Eating is always a pleasure for everyone. However, the latest study has revealed a bit more or "overeating" can cause serious health problems. According to researchers from the University of Washington School of Medicine, they have discovered the reason behind overeating among human beings. The researchers noted that certain cells light up in obese mice and prevent signals that indicate satiety, or feeling full.
According to the findings of the study published in the journal Neuron, these cells are present in the lateral hypothalamic area of the brain. They noted that these cells are responsible for motivating behaviours, including feeding. While deep-diving into these cells, the researchers discovered these neurons communicate to two separate brain sections: the lateral habenula, and the ventral tegmental area.
While elaborating the functions of the duo, the researchers said habenula is the key brain area in the pathophysiology of depression, whereas the other one is best known for the major role it plays in motivation, reward, and addiction.
"We found these cells are not a monolithic group, and that different flavours of these cells do different things," said Stuber, a joint UW professor of anesthesiology and pain medicine and pharmacology. He works at the UW Center for the Neurobiology of Addiction, Pain, and Emotion, and was the paper's senior author. Mark Rossi, the acting instructor of anesthesiology and pain medicine, is the lead author.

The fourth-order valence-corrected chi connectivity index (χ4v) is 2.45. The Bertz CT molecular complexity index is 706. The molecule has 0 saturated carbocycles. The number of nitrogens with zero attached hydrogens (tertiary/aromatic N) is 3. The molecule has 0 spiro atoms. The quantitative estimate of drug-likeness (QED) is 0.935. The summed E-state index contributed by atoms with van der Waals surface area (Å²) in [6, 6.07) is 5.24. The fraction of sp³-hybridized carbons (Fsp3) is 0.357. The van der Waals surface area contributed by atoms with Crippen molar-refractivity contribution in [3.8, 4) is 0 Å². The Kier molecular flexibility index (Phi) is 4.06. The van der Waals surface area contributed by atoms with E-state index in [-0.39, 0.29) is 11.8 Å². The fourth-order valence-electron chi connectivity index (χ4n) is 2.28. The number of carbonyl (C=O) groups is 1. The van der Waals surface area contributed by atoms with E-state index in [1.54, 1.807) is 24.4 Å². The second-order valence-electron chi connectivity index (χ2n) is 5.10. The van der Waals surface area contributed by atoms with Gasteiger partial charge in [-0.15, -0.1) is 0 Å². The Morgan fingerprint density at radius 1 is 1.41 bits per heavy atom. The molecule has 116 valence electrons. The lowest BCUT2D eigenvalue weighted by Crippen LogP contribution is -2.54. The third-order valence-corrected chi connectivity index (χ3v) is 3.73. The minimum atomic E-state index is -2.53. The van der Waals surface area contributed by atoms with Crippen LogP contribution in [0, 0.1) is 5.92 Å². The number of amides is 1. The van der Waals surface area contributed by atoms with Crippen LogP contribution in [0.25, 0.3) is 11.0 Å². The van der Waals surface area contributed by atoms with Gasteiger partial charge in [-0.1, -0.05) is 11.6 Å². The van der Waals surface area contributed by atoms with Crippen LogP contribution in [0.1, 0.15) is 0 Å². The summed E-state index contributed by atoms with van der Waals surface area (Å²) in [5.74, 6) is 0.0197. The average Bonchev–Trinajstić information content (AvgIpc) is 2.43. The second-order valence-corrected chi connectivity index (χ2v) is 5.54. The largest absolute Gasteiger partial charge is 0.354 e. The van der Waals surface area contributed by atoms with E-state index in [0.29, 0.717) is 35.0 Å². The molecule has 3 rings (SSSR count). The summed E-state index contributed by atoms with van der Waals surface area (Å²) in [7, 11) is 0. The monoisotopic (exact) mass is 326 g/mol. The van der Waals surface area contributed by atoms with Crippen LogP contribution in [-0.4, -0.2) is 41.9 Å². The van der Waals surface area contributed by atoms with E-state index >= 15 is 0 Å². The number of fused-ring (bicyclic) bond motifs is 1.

The study is another step in understanding the brain circuits involved in eating disorders. The Stuber Lab studies the function of major cell groups in the brain's reward circuit and characterizes their role in addiction and mental illness -- in hopes of finding treatments. One question is whether these cells can be targeted by drugs without harming other parts of the brain. Their recent study systematically analyzed the lateral hypothalamic glutamate neurons.
Researchers found that, when mice are being fed, the neurons in the lateral habenula are more responsive than those in the ventral tegmental area, suggesting that these neurons may play a greater role in guiding feeding. Researchers also looked at the influence of the hormones leptin and ghrelin on how we eat. Both leptin and ghrelin are thought to regulate behaviour through their influence on the mesolimbic dopamine system, a key component of the reward pathway in the brain. But little has been known about how these hormones influence neurons in the lateral hypothalamic area of the brain.